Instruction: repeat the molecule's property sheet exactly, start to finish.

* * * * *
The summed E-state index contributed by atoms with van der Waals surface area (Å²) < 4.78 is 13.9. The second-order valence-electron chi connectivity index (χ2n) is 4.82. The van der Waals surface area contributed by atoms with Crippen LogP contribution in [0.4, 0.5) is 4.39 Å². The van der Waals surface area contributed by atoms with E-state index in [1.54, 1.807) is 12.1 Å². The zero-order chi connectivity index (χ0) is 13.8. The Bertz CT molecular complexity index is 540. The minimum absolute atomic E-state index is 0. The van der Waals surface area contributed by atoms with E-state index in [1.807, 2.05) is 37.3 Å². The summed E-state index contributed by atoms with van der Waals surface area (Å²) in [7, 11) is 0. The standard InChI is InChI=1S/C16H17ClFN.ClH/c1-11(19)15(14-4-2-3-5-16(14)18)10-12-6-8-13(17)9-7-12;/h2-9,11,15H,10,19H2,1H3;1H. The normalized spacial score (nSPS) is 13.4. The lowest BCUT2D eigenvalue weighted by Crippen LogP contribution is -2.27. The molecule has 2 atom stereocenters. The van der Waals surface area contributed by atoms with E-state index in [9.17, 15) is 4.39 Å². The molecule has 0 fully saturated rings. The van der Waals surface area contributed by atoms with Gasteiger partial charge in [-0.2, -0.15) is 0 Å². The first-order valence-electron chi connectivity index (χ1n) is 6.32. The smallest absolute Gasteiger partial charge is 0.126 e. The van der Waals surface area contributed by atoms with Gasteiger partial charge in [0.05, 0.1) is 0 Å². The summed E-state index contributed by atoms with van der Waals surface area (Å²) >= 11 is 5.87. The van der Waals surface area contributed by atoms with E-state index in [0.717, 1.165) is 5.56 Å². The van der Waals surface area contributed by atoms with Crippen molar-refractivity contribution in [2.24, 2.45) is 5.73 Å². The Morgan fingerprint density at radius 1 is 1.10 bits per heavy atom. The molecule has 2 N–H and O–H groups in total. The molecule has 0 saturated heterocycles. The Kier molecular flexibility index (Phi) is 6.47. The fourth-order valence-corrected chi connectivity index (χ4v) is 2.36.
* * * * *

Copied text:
The summed E-state index contributed by atoms with van der Waals surface area (Å²) < 4.78 is 13.9. The second-order valence-electron chi connectivity index (χ2n) is 4.82. The van der Waals surface area contributed by atoms with Crippen LogP contribution in [0.4, 0.5) is 4.39 Å². The van der Waals surface area contributed by atoms with E-state index in [1.54, 1.807) is 12.1 Å². The zero-order chi connectivity index (χ0) is 13.8. The Bertz CT molecular complexity index is 540. The minimum absolute atomic E-state index is 0. The van der Waals surface area contributed by atoms with E-state index in [1.807, 2.05) is 37.3 Å². The summed E-state index contributed by atoms with van der Waals surface area (Å²) in [7, 11) is 0. The standard InChI is InChI=1S/C16H17ClFN.ClH/c1-11(19)15(14-4-2-3-5-16(14)18)10-12-6-8-13(17)9-7-12;/h2-9,11,15H,10,19H2,1H3;1H. The normalized spacial score (nSPS) is 13.4. The lowest BCUT2D eigenvalue weighted by Crippen LogP contribution is -2.27. The molecule has 2 atom stereocenters. The van der Waals surface area contributed by atoms with E-state index in [9.17, 15) is 4.39 Å². The molecule has 0 fully saturated rings. The van der Waals surface area contributed by atoms with Gasteiger partial charge in [-0.2, -0.15) is 0 Å². The first-order valence-electron chi connectivity index (χ1n) is 6.32. The smallest absolute Gasteiger partial charge is 0.126 e. The van der Waals surface area contributed by atoms with Gasteiger partial charge in [0.05, 0.1) is 0 Å². The summed E-state index contributed by atoms with van der Waals surface area (Å²) >= 11 is 5.87. The van der Waals surface area contributed by atoms with E-state index in [0.717, 1.165) is 5.56 Å². The van der Waals surface area contributed by atoms with Crippen molar-refractivity contribution in [2.24, 2.45) is 5.73 Å². The Morgan fingerprint density at radius 1 is 1.10 bits per heavy atom. The molecule has 2 N–H and O–H groups in total. The molecule has 0 saturated heterocycles. The Kier molecular flexibility index (Phi) is 6.47. The fourth-order valence-corrected chi connectivity index (χ4v) is 2.36.